Today’s Solutions: May 17, 2022

Many of us might not consider what effect our computers and other devices have on the world once we’re done with them. There are a lot of consumers demanding the right to repair, and rightly so. Our smart devices have hazardous materials which can be very harmful to the environment and people if they’re disposed of incorrectly. The safe and efficient recycling of electronic waste (e-waste) is an essential component of our sustainable future.

New Zealand recently made a big leap toward this future with its computer recycling facilities. 

BLUBOX

New Zealand has one of the worst e-waste recycling rates in the world, currently recycling a little less than two percent of its electronic materials. Soon, though, it will have one of the best. In their defense, it can be difficult to recycle some e-waste items such as cell phones, light bulbs, and flatscreen televisions. 

Thursday at Computer Recycling in Penrose, New Zealand the BLUBOX machine was switched on. This system shreds and sorts e-waste in an enclosed negative pressure system and can recover up to 90 percent of materials. Because of the importance of collecting valuable materials and harmful toxins from e-waste, this BLUBOX is an invaluable addition to New Zealand’s environmental and human health. 

The processing capacity of Computer Recycling has increased from 1300 to 2000 tonnes per year. 

Repurposing and reselling e-materials

Once the e-waste materials are shredded and sorted, the different components will then be shipped off to different refineries around the world to be processed into essential materials for new electronic products. Computer Recycling has already established relationships with companies in countries like Belgium and South Korea to sell recycled e-materials. 

The e-waste recycling market is growing with the rising concern for viable and safe methods of repurposing our old electronics. The industry is set to move forward as consumers’ and companies’ preference for a sustainable future grows.

Solutions News Source Print this article
More of Today's Solutions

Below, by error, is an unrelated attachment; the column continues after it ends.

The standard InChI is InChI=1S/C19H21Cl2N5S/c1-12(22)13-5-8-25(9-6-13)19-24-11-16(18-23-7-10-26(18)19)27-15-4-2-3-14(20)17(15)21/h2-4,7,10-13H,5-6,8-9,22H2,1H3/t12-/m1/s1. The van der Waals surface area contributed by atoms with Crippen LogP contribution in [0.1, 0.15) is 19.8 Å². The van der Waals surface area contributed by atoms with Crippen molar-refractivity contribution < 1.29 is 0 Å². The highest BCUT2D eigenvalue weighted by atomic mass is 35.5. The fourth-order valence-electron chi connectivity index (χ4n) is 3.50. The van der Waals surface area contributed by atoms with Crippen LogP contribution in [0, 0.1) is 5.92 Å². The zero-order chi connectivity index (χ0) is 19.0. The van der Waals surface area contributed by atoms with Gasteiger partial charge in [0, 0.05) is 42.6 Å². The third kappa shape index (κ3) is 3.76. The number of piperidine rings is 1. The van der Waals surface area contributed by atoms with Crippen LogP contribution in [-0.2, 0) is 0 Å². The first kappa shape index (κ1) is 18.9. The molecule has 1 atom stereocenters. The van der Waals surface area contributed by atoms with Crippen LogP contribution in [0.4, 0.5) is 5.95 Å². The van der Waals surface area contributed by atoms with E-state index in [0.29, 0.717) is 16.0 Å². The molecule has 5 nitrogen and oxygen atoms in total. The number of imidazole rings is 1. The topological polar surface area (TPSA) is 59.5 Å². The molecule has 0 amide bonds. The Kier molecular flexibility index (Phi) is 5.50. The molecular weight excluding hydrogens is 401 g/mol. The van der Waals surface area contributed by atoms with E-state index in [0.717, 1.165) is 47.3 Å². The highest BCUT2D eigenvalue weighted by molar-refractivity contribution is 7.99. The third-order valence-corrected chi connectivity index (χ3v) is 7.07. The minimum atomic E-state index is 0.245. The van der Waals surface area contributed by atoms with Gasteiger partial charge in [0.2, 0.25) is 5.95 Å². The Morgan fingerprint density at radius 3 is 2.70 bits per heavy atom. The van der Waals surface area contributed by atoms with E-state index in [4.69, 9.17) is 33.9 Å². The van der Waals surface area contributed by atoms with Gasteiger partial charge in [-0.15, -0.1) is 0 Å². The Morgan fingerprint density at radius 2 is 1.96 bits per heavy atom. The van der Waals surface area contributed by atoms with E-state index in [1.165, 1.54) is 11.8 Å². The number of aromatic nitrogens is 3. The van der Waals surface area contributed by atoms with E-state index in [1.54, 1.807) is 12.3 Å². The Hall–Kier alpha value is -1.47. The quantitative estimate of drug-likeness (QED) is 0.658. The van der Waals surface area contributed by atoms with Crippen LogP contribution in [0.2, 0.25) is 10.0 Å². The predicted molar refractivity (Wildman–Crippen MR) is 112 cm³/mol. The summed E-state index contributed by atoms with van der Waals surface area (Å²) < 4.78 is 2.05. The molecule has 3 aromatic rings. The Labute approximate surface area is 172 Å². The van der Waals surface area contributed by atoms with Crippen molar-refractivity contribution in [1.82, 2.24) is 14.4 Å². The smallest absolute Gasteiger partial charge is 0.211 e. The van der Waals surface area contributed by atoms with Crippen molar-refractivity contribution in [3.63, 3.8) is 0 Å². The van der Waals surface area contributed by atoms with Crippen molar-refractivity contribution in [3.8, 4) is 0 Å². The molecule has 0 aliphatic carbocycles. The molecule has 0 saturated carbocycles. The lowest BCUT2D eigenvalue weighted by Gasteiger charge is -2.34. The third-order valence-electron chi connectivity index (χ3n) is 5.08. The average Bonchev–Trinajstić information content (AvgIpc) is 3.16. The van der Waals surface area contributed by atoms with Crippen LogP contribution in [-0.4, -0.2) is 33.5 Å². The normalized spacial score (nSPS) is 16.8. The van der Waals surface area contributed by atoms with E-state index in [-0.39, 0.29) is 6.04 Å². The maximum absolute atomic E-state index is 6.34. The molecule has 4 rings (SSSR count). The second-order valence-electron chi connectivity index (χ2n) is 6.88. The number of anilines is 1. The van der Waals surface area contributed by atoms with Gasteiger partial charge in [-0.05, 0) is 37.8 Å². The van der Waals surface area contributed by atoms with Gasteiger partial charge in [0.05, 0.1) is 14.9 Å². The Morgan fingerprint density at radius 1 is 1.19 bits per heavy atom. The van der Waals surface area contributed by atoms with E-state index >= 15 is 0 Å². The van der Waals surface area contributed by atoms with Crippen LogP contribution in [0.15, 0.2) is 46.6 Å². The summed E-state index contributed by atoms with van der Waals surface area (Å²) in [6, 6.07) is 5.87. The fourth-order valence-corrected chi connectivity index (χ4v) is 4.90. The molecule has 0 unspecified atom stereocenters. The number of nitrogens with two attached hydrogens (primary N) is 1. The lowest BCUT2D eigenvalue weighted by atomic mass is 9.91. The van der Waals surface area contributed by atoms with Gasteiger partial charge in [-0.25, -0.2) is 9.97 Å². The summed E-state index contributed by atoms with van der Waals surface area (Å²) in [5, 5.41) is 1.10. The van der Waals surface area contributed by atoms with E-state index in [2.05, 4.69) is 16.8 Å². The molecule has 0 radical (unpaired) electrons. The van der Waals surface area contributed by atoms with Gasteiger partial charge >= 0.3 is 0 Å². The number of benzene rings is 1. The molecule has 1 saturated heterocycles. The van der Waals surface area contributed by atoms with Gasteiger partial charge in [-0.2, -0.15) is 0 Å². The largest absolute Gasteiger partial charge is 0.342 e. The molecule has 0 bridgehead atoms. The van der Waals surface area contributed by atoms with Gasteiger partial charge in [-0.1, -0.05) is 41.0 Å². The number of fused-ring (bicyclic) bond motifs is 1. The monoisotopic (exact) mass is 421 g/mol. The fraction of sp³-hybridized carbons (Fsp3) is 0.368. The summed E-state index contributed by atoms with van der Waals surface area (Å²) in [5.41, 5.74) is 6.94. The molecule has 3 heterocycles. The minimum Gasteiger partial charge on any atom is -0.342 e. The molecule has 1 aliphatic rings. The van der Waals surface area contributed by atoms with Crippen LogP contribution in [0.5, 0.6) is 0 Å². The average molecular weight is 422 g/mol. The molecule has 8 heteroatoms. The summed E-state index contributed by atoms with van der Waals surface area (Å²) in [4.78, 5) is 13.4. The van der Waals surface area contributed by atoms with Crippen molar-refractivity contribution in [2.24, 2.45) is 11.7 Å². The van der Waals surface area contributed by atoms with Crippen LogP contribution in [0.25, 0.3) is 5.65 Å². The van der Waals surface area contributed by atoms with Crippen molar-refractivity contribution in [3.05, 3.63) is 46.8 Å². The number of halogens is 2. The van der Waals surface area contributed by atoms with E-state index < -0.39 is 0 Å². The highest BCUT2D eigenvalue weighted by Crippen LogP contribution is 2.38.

Europe may launch plan requiring solar panels on all public buildings by 2025

Countries are speeding up efforts to transition to 100 percent renewable energy sources, not just for the sake of the climate, but also to build independence from Russian petroleum. Germany accelerated its own schedule to ... Read More

Breakthrough method that rescues lithium from wastewater

Electric vehicles are the future of transport. Electric vehicle sales increase year after year and, in 2019, accounted for 2.6 percent of global car sales. Electric vehicles are an essential change to be made for ... Read More

Algae powered a basic computer for over six months

Sometimes it can be pretty difficult to imagine our highly technological society coexisting with the natural world. A lot of the time, we seem to live our lives entirely online, in this realm not only ... Read More

Adding blueberries to your diet could help stave off dementia

From slowing cognitive decline to accelerating chronic wound healing, blueberries can have many surprising health benefits. Now, scientists at the University of Cincinnati have uncovered that adding blueberries to your daily diet in middle age ... Read More

An X-ray explosion of a white dwarf star captured for the first time

Everything comes to an end, even stars! When these burning balls of hydrogen and helium use up all their fuel they shrink to white dwarfs. In some rare cases, these dead stars can flare back ... Read More

A species of East African jumping spider targets recently fed mosquitoes

The enemy of my enemy is my friend, so the saying goes. As it turns out, this applies to humans and the natural world as well. Mosquitoes are the prime movers of malaria around the ... Read More